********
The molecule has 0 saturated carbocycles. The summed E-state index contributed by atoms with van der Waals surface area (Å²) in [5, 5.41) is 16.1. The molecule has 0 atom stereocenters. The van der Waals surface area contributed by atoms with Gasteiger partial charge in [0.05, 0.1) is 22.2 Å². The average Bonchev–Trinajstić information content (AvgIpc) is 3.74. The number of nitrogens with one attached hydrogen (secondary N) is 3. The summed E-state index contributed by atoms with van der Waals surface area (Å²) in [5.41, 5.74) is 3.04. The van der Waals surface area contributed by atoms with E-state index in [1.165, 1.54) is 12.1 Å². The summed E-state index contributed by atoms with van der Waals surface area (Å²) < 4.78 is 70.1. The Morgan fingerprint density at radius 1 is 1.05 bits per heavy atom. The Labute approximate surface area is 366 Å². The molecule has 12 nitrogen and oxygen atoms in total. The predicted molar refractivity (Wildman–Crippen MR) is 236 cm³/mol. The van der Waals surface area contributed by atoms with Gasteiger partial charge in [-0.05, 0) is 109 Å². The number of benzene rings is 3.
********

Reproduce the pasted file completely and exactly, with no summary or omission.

The molecule has 0 saturated carbocycles. The summed E-state index contributed by atoms with van der Waals surface area (Å²) in [5, 5.41) is 16.1. The molecule has 0 atom stereocenters. The van der Waals surface area contributed by atoms with Gasteiger partial charge in [0.05, 0.1) is 22.2 Å². The average Bonchev–Trinajstić information content (AvgIpc) is 3.74. The number of nitrogens with one attached hydrogen (secondary N) is 3. The summed E-state index contributed by atoms with van der Waals surface area (Å²) in [5.41, 5.74) is 3.04. The van der Waals surface area contributed by atoms with E-state index in [1.165, 1.54) is 12.1 Å². The summed E-state index contributed by atoms with van der Waals surface area (Å²) < 4.78 is 70.1. The Morgan fingerprint density at radius 1 is 1.05 bits per heavy atom. The Labute approximate surface area is 366 Å². The molecule has 12 nitrogen and oxygen atoms in total. The predicted molar refractivity (Wildman–Crippen MR) is 236 cm³/mol. The van der Waals surface area contributed by atoms with Gasteiger partial charge in [-0.05, 0) is 109 Å². The number of benzene rings is 3.